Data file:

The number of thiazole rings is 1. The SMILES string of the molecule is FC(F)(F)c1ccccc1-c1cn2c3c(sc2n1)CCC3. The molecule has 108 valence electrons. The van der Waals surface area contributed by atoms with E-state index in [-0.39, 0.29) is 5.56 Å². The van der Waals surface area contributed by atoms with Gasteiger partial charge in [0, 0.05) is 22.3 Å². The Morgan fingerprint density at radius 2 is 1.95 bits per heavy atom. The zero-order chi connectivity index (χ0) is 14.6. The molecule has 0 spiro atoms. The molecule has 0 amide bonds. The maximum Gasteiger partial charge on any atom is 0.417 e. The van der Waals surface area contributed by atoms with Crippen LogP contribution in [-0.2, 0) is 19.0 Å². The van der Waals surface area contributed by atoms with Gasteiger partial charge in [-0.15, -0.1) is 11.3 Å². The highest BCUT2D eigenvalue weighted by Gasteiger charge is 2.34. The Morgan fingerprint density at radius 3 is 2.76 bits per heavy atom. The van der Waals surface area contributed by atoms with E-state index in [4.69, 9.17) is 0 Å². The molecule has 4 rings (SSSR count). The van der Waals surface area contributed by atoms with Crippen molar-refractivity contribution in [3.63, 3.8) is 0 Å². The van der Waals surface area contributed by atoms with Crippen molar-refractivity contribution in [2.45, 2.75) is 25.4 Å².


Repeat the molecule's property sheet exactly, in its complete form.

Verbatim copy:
The number of thiazole rings is 1. The SMILES string of the molecule is FC(F)(F)c1ccccc1-c1cn2c3c(sc2n1)CCC3. The molecule has 108 valence electrons. The van der Waals surface area contributed by atoms with E-state index in [-0.39, 0.29) is 5.56 Å². The van der Waals surface area contributed by atoms with Gasteiger partial charge in [0, 0.05) is 22.3 Å². The Morgan fingerprint density at radius 2 is 1.95 bits per heavy atom. The zero-order chi connectivity index (χ0) is 14.6. The molecule has 0 spiro atoms. The molecule has 0 amide bonds. The maximum Gasteiger partial charge on any atom is 0.417 e. The van der Waals surface area contributed by atoms with Crippen LogP contribution in [-0.2, 0) is 19.0 Å². The van der Waals surface area contributed by atoms with Gasteiger partial charge in [-0.15, -0.1) is 11.3 Å². The highest BCUT2D eigenvalue weighted by Gasteiger charge is 2.34. The Morgan fingerprint density at radius 3 is 2.76 bits per heavy atom. The van der Waals surface area contributed by atoms with E-state index in [4.69, 9.17) is 0 Å². The molecule has 4 rings (SSSR count). The van der Waals surface area contributed by atoms with Crippen molar-refractivity contribution in [3.63, 3.8) is 0 Å². The van der Waals surface area contributed by atoms with Crippen molar-refractivity contribution in [2.45, 2.75) is 25.4 Å².